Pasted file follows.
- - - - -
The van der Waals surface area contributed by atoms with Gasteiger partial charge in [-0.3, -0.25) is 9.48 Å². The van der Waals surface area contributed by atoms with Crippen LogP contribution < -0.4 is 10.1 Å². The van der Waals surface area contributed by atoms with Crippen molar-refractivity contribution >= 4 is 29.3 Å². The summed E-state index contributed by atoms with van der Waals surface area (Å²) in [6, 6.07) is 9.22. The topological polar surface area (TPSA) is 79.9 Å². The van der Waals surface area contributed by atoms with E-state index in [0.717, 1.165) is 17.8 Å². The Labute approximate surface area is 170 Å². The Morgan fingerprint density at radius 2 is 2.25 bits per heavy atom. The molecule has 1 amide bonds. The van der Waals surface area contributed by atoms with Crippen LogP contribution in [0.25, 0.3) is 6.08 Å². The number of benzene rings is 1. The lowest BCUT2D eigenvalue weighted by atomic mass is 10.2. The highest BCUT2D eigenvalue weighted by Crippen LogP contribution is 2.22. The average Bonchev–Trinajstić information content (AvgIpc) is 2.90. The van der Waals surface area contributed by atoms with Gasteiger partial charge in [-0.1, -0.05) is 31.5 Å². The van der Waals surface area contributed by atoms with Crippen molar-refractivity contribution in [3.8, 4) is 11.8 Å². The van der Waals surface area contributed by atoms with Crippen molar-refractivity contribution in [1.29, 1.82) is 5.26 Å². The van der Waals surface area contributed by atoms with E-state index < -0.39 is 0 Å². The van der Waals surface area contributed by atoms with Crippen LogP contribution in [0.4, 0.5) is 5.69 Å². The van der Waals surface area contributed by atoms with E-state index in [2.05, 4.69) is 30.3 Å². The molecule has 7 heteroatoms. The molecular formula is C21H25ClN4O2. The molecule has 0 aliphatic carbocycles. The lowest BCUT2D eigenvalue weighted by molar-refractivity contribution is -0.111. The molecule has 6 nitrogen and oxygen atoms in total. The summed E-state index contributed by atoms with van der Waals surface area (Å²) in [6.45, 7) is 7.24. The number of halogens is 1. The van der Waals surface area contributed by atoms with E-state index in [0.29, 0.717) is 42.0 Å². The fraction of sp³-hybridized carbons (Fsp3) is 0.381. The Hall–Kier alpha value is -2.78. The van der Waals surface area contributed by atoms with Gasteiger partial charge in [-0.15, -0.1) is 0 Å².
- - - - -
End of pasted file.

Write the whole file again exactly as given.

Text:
The van der Waals surface area contributed by atoms with Gasteiger partial charge in [-0.3, -0.25) is 9.48 Å². The van der Waals surface area contributed by atoms with Crippen LogP contribution < -0.4 is 10.1 Å². The van der Waals surface area contributed by atoms with Crippen molar-refractivity contribution >= 4 is 29.3 Å². The summed E-state index contributed by atoms with van der Waals surface area (Å²) in [6, 6.07) is 9.22. The topological polar surface area (TPSA) is 79.9 Å². The van der Waals surface area contributed by atoms with E-state index in [0.717, 1.165) is 17.8 Å². The Labute approximate surface area is 170 Å². The Morgan fingerprint density at radius 2 is 2.25 bits per heavy atom. The molecule has 1 amide bonds. The van der Waals surface area contributed by atoms with Crippen LogP contribution in [0.25, 0.3) is 6.08 Å². The number of benzene rings is 1. The lowest BCUT2D eigenvalue weighted by atomic mass is 10.2. The highest BCUT2D eigenvalue weighted by Crippen LogP contribution is 2.22. The average Bonchev–Trinajstić information content (AvgIpc) is 2.90. The van der Waals surface area contributed by atoms with Gasteiger partial charge in [-0.1, -0.05) is 31.5 Å². The van der Waals surface area contributed by atoms with Crippen molar-refractivity contribution in [3.8, 4) is 11.8 Å². The van der Waals surface area contributed by atoms with Crippen molar-refractivity contribution in [1.29, 1.82) is 5.26 Å². The van der Waals surface area contributed by atoms with E-state index < -0.39 is 0 Å². The van der Waals surface area contributed by atoms with Crippen LogP contribution in [0.4, 0.5) is 5.69 Å². The van der Waals surface area contributed by atoms with E-state index in [2.05, 4.69) is 30.3 Å². The molecule has 7 heteroatoms. The molecular formula is C21H25ClN4O2. The molecule has 0 aliphatic carbocycles. The lowest BCUT2D eigenvalue weighted by molar-refractivity contribution is -0.111. The molecule has 6 nitrogen and oxygen atoms in total. The summed E-state index contributed by atoms with van der Waals surface area (Å²) in [6.45, 7) is 7.24. The number of halogens is 1. The van der Waals surface area contributed by atoms with E-state index in [0.29, 0.717) is 42.0 Å². The fraction of sp³-hybridized carbons (Fsp3) is 0.381. The Hall–Kier alpha value is -2.78. The van der Waals surface area contributed by atoms with Gasteiger partial charge in [-0.15, -0.1) is 0 Å².